Love Live! School Idol Project – Season 1 Review

Studio: Sunrise

UK Publisher: MVM Entertainment

Released: 16th May 2016

Originally Aired: January 2013

Format: Blu-ray (Reviewed), DVD

Language: Japanese with English subtitles, English with Japanese songs

Genre: Idol, Music, Slice-of-Life

While dwindling student numbers and threats of closure may be more common in more rural areas, the bustling city of Tokyo is not immune to the country’s ageing population. When Honoka Kosaka, second year student at Otonokizaka High School, learns that the school is to stop taking on new students from next year and ultimately close when all of its current students have graduated, she becomes determined to find a way to keep the school open. After discovering that other schools are using school idols to attract potential new students, Honoka thinks she’s found the answer. She might be able to drag her two best friends, Umi and Kotori, into forming an idol group with her; but with student council president Eli Ayase fighting against her at every turn and their debut concert falling flat on its face, it seems an impossible task. Can Honoka save the school from closure and win the hearts of prospective students with the power of idols?

Love LIve! School Idol Project’s first season, produced by Sunrise and directed by Takahiko Kyougoku, is a fun and charming anime series that gets across a core message that even if your dreams don’t come true, you’ve still learned and developed into something better. While it is an idol anime, it strikes an interesting in-between in the genre, setting itself out against the happier, nothing-can-go-wrong type of shows for younger audiences, and the heavier, melodramatic shows for older audiences; bridging the gap with strong vibes of musical theatre and peppy character drama.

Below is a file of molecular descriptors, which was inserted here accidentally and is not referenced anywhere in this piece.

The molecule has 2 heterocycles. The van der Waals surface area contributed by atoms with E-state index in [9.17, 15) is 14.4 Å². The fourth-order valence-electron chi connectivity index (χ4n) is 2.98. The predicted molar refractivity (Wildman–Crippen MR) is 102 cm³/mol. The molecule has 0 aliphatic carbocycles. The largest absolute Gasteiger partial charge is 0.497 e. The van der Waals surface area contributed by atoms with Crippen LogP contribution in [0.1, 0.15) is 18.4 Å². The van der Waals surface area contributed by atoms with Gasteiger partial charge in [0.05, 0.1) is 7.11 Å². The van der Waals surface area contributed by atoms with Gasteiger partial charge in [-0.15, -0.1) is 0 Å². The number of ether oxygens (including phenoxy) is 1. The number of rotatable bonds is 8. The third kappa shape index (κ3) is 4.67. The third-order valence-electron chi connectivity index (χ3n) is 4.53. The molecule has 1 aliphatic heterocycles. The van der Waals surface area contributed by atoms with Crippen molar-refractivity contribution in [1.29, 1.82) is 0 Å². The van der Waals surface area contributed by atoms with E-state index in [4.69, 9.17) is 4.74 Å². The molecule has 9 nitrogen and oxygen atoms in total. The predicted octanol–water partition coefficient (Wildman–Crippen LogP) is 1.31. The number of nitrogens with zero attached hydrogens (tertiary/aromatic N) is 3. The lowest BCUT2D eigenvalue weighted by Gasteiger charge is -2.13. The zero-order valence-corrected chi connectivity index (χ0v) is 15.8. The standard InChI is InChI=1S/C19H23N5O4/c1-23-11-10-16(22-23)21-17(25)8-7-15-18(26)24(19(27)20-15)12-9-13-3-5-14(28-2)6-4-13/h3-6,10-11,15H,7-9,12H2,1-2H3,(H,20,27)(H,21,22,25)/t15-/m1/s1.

The first episode gives an instantly strong impression as it is so lively and animated. The first ten to fifteen minutes are a pure whirlwind as it establishes the three main characters and the central plot of the girls’ school facing closure. Honoka, while fitting the cheerful airhead trope, is actually a perfect lead for the way the show is presented, as her hyperactive personality drags you swiftly between each point that the show has to establish and ensures it doesn’t get bogged down with meaty exposition. I quite often take to the lead characters in idol shows and Honoka is no exception – her can-do attitude is frankly inspiring and her liveliness makes her really fun to watch as she jumps around on-screen. The show’s nine main characters are one of the main draws here, with many getting typical character types from the tsundere to the shy one, and while it would have been easy to stick to those tropes, they each grow in different directions over the course of the series. For example, it allows Hanayo to overcome her shyness and become the idol that she has always wanted to be; while the cold and unapproachable Eli gets to open up and unburden herself from the weight of her childhood talents.